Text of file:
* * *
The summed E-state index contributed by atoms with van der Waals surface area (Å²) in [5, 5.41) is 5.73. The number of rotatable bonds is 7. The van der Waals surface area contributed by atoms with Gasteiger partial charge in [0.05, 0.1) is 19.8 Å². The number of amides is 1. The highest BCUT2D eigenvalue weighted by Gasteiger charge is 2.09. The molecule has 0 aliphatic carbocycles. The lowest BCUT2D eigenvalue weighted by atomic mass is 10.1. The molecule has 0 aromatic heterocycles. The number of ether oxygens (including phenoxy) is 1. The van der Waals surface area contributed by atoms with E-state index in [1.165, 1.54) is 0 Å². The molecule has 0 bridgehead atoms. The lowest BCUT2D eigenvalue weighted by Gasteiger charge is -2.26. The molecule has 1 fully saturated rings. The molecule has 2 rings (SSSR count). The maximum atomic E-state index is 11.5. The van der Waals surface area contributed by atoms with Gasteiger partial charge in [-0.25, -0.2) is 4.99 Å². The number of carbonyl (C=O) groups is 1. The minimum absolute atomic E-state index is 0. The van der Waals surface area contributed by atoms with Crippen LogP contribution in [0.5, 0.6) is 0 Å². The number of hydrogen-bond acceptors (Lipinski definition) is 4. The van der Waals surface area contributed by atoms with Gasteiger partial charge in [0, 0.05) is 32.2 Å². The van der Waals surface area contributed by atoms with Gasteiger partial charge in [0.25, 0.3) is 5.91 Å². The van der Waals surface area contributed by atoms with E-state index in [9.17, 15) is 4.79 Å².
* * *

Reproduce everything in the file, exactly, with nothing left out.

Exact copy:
The summed E-state index contributed by atoms with van der Waals surface area (Å²) in [5, 5.41) is 5.73. The number of rotatable bonds is 7. The van der Waals surface area contributed by atoms with Gasteiger partial charge in [0.05, 0.1) is 19.8 Å². The number of amides is 1. The highest BCUT2D eigenvalue weighted by Gasteiger charge is 2.09. The molecule has 0 aliphatic carbocycles. The lowest BCUT2D eigenvalue weighted by atomic mass is 10.1. The molecule has 0 aromatic heterocycles. The number of ether oxygens (including phenoxy) is 1. The van der Waals surface area contributed by atoms with E-state index in [1.165, 1.54) is 0 Å². The molecule has 0 bridgehead atoms. The lowest BCUT2D eigenvalue weighted by Gasteiger charge is -2.26. The molecule has 1 fully saturated rings. The molecule has 2 rings (SSSR count). The maximum atomic E-state index is 11.5. The van der Waals surface area contributed by atoms with Gasteiger partial charge in [-0.25, -0.2) is 4.99 Å². The number of carbonyl (C=O) groups is 1. The minimum absolute atomic E-state index is 0. The van der Waals surface area contributed by atoms with Crippen LogP contribution in [0.5, 0.6) is 0 Å². The number of hydrogen-bond acceptors (Lipinski definition) is 4. The van der Waals surface area contributed by atoms with Gasteiger partial charge in [0, 0.05) is 32.2 Å². The van der Waals surface area contributed by atoms with Gasteiger partial charge in [0.25, 0.3) is 5.91 Å². The van der Waals surface area contributed by atoms with E-state index in [9.17, 15) is 4.79 Å².